Tuesday, October 4, 2011
There's no such thing as a perfect pregnancy
Lately I've been ruminating on the fact that there is no such thing as a perfect pregnancy. And by lately I mean the last six months.
It has taken me six months for the fourth time to figure this out.
But just as our society has made it strange and abhorrent to be open to more than two kids, let alone want more than two kids, the opposite effect of the having the perfect time to conceive and be pregnant as the ultimate familial goal also seemed to permeate the culture, and especially among women. The ideal pregnancy comes when all of our goals have been accomplished, we have more money than we know what to do with, and are eagerly excited to plan our own baby showers and pick out nursery colors. And because the pregnancy happens at the perfectly appointed time each blissful prenatal day is spent happily dreaming and "glowing".
Maybe I'm combining some girlish naivete along with the growing contraceptive-culture ideal that puts your once -in-a-lifetime pregnancy on a very tall pedestal, but in reality no pregnancy is perfect. There will always be emotional, financial, spiritual, or just plain ol' life problems and issues we have to deal with while being pregnant.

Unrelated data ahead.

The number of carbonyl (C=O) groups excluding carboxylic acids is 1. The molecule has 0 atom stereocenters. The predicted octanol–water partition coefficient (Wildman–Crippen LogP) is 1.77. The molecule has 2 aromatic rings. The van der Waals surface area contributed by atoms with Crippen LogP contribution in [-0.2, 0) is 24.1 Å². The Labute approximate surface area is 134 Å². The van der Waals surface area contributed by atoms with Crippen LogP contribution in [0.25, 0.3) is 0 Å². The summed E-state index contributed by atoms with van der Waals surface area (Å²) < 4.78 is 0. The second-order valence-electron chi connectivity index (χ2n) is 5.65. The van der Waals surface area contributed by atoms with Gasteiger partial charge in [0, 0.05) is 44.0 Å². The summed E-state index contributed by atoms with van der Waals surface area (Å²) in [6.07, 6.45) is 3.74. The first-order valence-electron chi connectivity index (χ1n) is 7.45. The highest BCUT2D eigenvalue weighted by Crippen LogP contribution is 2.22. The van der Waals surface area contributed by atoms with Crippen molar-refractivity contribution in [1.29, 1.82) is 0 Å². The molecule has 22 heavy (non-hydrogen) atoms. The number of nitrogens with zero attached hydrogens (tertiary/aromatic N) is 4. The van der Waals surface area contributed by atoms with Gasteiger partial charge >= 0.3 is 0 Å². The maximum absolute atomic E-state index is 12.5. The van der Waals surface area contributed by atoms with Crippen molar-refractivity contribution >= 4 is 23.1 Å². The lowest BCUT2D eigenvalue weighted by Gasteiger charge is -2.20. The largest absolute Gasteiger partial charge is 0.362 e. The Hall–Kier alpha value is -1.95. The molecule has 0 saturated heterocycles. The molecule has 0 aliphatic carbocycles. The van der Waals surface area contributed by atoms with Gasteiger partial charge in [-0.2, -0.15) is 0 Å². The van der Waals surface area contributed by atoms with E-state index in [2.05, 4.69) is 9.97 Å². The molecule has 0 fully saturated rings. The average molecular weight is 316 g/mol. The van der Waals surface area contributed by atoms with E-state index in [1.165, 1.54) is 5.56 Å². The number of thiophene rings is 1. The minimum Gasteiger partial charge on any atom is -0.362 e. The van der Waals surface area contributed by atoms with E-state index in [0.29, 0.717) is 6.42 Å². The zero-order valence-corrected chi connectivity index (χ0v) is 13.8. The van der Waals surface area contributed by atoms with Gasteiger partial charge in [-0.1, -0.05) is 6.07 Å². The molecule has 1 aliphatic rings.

Sometimes (read always) I wish pregnancy would happen in a bubble. A big bubble where all my feelings would be perfectly attuned, the timing would be perfect for me and my husband, that we'd have a bigger house and income, that no physical pain and/or changes would occur, etc. etc. However, if things did happen this way in reality most of the perseverance, patience, faith and other virtues God tries to bestow upon us in the process would never be needed let alone have a chance to flourish.
As a young mom I wish there was more openness in talking about and accepting the difficulties and various struggles which come along with the great generosity of being open to life, pregnancies, and babies. It's not to say that such discussions should been seen as dwelling upon the terrible, or that having these conversations at all overrides the joy of welcoming another child into the world, but only to say that challenges don't disappear, nor should they not be present just because you've become, or plan to become, pregnant!